En español | As a great way to exercise, get some fresh air and, lately, stay socially distant, biking is more popular than ever. But it also carries some risk. For older cyclists in particular, fatalities have nearly tripled over the past four decades, according to U.S. Department of Transportation numbers. In fact, the largest proportion of fatal crashes now occurs in people ages 35 to 54.
That may be because more older adults are riding bikes — and some for the first time in a while. Since the onset of COVID-19, 10 percent of U.S. adults reported having ridden a bike for the first time in a year or more, according to a survey by a national biking advocacy group.
The surging popularity of electronic bikes, or e-bikes, has been its own risk factor in this age group. Data shows that e-bike owners tend to be in their 40s and up, and a 2019 study published in the journal Injury Prevention found that crashes involving the power-assisted, potentially higher-speed cycles were more likely to result in hospitalization and internal injuries for riders compared to traditional bikes. There may also be a false sense of security around these newer makes: One of the first surveys of North American e-bike owners found that the majority reported feeling safer riding an e-bike than they do with a standard one.
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Given that the biking boom inspired by the pandemic shows no signs of slowing, and all the benefits of cycling — it's a carbon-free form of transportation, a family-friendly recreational activity, a great way to get in your daily recommended amount of moderate physical activity — it's a good idea for all riders to learn how to avoid becoming one of those statistics.
1. Know the Road
Plenty of advocacy groups agree that the first line of defense for reducing motor vehicle crashes involving “vulnerable road users,” a category that includes pedestrians and cyclists, is better infrastructure. That means roadways designed to accommodate bikes, which “don't have two tons of steel surrounding them, or airbags that inflate during a crash,” says Allison Dewey, education director for the League of American Bicyclists. During the pandemic, approximately 200 U.S. cities implemented changes to enhance the functionality of their streets and better accommodate increased outdoor activity, including bike lanes.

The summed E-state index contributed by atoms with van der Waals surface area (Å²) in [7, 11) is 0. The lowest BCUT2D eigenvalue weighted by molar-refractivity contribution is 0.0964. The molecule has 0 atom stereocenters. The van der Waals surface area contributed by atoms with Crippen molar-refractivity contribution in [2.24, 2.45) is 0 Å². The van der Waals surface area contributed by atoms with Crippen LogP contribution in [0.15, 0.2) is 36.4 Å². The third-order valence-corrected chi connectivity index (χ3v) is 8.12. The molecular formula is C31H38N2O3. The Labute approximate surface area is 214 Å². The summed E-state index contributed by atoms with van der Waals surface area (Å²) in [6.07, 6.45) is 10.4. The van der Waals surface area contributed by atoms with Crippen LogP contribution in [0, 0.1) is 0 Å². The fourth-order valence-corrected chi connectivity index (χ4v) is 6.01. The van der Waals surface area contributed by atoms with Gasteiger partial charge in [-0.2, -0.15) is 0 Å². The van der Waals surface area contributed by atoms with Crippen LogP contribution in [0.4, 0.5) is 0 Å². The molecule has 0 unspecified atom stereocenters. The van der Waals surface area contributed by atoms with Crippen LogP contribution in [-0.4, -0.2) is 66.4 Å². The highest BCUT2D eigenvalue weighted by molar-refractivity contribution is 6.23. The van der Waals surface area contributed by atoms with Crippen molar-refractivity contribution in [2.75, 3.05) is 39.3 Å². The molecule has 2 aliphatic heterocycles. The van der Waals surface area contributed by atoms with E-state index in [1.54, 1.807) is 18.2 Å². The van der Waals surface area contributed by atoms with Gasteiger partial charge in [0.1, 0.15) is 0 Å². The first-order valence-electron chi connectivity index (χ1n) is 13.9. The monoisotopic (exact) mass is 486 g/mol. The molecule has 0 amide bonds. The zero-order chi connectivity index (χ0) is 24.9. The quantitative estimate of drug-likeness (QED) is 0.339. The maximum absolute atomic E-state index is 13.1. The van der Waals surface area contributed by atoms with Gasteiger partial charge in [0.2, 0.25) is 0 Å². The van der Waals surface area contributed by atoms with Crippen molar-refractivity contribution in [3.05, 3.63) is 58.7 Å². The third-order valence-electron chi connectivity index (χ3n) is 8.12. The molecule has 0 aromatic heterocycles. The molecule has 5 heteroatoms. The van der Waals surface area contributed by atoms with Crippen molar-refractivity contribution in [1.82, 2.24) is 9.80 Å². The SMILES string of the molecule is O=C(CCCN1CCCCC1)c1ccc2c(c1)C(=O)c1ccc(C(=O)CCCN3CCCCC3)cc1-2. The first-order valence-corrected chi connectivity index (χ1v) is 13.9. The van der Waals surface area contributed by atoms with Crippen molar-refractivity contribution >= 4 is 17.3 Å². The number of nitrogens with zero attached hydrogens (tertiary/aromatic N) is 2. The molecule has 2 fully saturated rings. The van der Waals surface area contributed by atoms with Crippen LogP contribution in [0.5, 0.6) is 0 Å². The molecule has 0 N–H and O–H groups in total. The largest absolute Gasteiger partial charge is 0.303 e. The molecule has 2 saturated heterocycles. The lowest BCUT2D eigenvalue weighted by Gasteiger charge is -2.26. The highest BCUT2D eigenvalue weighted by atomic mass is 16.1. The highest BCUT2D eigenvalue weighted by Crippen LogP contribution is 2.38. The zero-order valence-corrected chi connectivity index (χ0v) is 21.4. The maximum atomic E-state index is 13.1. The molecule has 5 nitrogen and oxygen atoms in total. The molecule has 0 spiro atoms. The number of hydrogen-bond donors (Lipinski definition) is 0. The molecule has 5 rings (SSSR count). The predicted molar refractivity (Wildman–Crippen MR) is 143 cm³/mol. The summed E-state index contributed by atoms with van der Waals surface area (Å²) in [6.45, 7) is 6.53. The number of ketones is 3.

2. Go traffic-free
If your city didn't happen to be among them, you can still lower your risk by steering clear of rush hours and being alert at intersections, which accounted for 27 percent of cycling crashes. You may also want to stick to daytime rides, given that 50 percent of crash fatalities occurred in the dusk or dark.
"It's always safest to ride where you don't drive,” says Arleigh Greenwald, an avid cyclist and former bike shop owner. She recommends paths specifically designed for bikes, and which aren't accessible to cars, whenever possible. If you must travel in heavily trafficked areas, try to stick to roads with wider shoulders or those that have lots of stop signs.
3. Take a refresher course
Make sure you're following the rules of the road yourself, whether you pedal a traditional bike, an e-bike or even a recumbent style. “Bicycles are treated as vehicles,” Dewey says. “That means you have to ride in the same direction as traffic, signal your turns and lane changes, and obey all the other laws.” For a refresher, know that the League of American Bicyclists partners with more than 3,000 certified cycling instructors nationwide to teach its Smart Cycling curriculum, a great way to learn how to ride safely. Instructors cover topics such as how to shift gears, being aware of your surroundings and others on the road, riding in rainy or slippery conditions, and “avoidance maneuvers,” for when you need to change direction quickly (say, to avoid roadkill). “One of the best things a person on a bike can do is take a class,” Dewey says. “It makes you a more confident rider."
4. Invest in safety gear
Outfitting yourself properly is important as well. Cyclists should aim to be as visible to motorists as possible; brightly colored clothing, reflectors and bike lights, even in the daylight, can help. A helmet is a must, preferably one that has been crash-tested. “Technology is changing pretty rapidly, and now you'll see lots of helmets with these little yellow stickers that say ‘Mips,'” says Barry Miller, who works in impact testing in the Virginia Tech Biomechanics Helmet Lab. He explains that the letters stand for “multidirectional impact protection system,” which allows the helmet to rotate while the head inside stays stationary, lessening the rotational impact to the head. Making sure your helmet fits properly is also important. According to Virginia Tech's helmet ratings guide, “cyclists should position the helmet's rim the width of one to two fingers above their browline, and tighten it to minimize movement of the helmet."
5. Don't go it alone
And one of the best things you can do, for your safety and enjoyment, is to ride with a friend. “For new riders especially, there is safety in numbers,” says Sara Studdard, director of local innovation for PeopleForBikes.